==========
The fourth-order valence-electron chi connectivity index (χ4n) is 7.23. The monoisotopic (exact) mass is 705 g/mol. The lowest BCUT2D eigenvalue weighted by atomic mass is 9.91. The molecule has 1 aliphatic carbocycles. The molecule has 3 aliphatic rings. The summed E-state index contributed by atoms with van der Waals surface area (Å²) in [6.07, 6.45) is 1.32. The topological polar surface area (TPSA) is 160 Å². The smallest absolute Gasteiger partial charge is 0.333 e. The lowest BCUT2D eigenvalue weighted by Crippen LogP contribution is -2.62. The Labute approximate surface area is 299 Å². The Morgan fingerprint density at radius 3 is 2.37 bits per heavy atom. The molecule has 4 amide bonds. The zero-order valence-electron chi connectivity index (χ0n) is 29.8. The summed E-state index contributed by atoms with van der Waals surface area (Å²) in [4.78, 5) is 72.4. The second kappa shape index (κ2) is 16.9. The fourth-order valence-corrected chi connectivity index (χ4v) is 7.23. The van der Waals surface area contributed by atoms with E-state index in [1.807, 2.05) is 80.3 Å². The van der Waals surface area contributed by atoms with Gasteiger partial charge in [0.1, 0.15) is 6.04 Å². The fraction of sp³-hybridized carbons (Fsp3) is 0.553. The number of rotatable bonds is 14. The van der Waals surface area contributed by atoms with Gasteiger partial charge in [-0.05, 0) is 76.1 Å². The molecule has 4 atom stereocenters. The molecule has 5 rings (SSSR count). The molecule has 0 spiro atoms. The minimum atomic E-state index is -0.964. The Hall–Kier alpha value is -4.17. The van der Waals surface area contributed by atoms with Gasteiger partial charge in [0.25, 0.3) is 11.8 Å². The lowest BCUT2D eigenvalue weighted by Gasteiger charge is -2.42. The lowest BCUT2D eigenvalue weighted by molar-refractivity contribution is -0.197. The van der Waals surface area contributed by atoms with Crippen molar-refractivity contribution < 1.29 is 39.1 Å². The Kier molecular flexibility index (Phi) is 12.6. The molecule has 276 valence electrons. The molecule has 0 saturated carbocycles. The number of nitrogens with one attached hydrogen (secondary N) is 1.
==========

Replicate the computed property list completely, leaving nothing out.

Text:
The fourth-order valence-electron chi connectivity index (χ4n) is 7.23. The monoisotopic (exact) mass is 705 g/mol. The lowest BCUT2D eigenvalue weighted by atomic mass is 9.91. The molecule has 1 aliphatic carbocycles. The molecule has 3 aliphatic rings. The summed E-state index contributed by atoms with van der Waals surface area (Å²) in [6.07, 6.45) is 1.32. The topological polar surface area (TPSA) is 160 Å². The smallest absolute Gasteiger partial charge is 0.333 e. The lowest BCUT2D eigenvalue weighted by Crippen LogP contribution is -2.62. The Labute approximate surface area is 299 Å². The Morgan fingerprint density at radius 3 is 2.37 bits per heavy atom. The molecule has 4 amide bonds. The zero-order valence-electron chi connectivity index (χ0n) is 29.8. The summed E-state index contributed by atoms with van der Waals surface area (Å²) in [4.78, 5) is 72.4. The second kappa shape index (κ2) is 16.9. The fourth-order valence-corrected chi connectivity index (χ4v) is 7.23. The van der Waals surface area contributed by atoms with E-state index in [1.807, 2.05) is 80.3 Å². The van der Waals surface area contributed by atoms with Gasteiger partial charge in [0.1, 0.15) is 6.04 Å². The fraction of sp³-hybridized carbons (Fsp3) is 0.553. The number of rotatable bonds is 14. The van der Waals surface area contributed by atoms with Gasteiger partial charge in [-0.05, 0) is 76.1 Å². The molecule has 4 atom stereocenters. The molecule has 5 rings (SSSR count). The molecule has 0 spiro atoms. The minimum atomic E-state index is -0.964. The Hall–Kier alpha value is -4.17. The van der Waals surface area contributed by atoms with Gasteiger partial charge in [0.25, 0.3) is 11.8 Å². The lowest BCUT2D eigenvalue weighted by Gasteiger charge is -2.42. The lowest BCUT2D eigenvalue weighted by molar-refractivity contribution is -0.197. The van der Waals surface area contributed by atoms with Crippen molar-refractivity contribution < 1.29 is 39.1 Å². The Kier molecular flexibility index (Phi) is 12.6. The molecule has 276 valence electrons. The molecule has 0 saturated carbocycles. The number of nitrogens with one attached hydrogen (secondary N) is 1.